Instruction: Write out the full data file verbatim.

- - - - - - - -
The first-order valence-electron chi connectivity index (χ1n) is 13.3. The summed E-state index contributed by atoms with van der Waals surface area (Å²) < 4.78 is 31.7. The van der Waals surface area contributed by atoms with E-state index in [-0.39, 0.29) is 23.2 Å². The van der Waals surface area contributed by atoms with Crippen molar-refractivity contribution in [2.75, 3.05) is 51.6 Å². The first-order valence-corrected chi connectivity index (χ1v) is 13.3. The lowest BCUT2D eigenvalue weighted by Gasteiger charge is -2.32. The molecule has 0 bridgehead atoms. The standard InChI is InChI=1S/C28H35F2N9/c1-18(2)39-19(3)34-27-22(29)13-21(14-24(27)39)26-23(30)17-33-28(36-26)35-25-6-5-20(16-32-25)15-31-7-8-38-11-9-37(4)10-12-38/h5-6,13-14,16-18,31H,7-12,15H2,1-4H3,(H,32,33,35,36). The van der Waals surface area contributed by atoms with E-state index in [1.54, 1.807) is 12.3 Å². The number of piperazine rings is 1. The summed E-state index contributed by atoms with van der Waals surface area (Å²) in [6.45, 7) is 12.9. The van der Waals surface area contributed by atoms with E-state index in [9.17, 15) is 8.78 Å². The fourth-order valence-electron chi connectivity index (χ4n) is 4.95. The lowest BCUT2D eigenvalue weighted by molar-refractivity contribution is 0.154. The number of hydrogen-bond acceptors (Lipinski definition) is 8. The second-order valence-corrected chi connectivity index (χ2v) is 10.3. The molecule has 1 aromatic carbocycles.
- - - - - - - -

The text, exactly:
The first-order valence-electron chi connectivity index (χ1n) is 13.3. The summed E-state index contributed by atoms with van der Waals surface area (Å²) < 4.78 is 31.7. The van der Waals surface area contributed by atoms with E-state index in [-0.39, 0.29) is 23.2 Å². The van der Waals surface area contributed by atoms with Crippen molar-refractivity contribution in [2.75, 3.05) is 51.6 Å². The first-order valence-corrected chi connectivity index (χ1v) is 13.3. The lowest BCUT2D eigenvalue weighted by Gasteiger charge is -2.32. The molecule has 0 bridgehead atoms. The standard InChI is InChI=1S/C28H35F2N9/c1-18(2)39-19(3)34-27-22(29)13-21(14-24(27)39)26-23(30)17-33-28(36-26)35-25-6-5-20(16-32-25)15-31-7-8-38-11-9-37(4)10-12-38/h5-6,13-14,16-18,31H,7-12,15H2,1-4H3,(H,32,33,35,36). The van der Waals surface area contributed by atoms with E-state index in [1.54, 1.807) is 12.3 Å². The number of piperazine rings is 1. The summed E-state index contributed by atoms with van der Waals surface area (Å²) in [6.45, 7) is 12.9. The van der Waals surface area contributed by atoms with E-state index in [9.17, 15) is 8.78 Å². The fourth-order valence-electron chi connectivity index (χ4n) is 4.95. The lowest BCUT2D eigenvalue weighted by molar-refractivity contribution is 0.154. The number of hydrogen-bond acceptors (Lipinski definition) is 8. The second-order valence-corrected chi connectivity index (χ2v) is 10.3. The molecule has 1 aromatic carbocycles.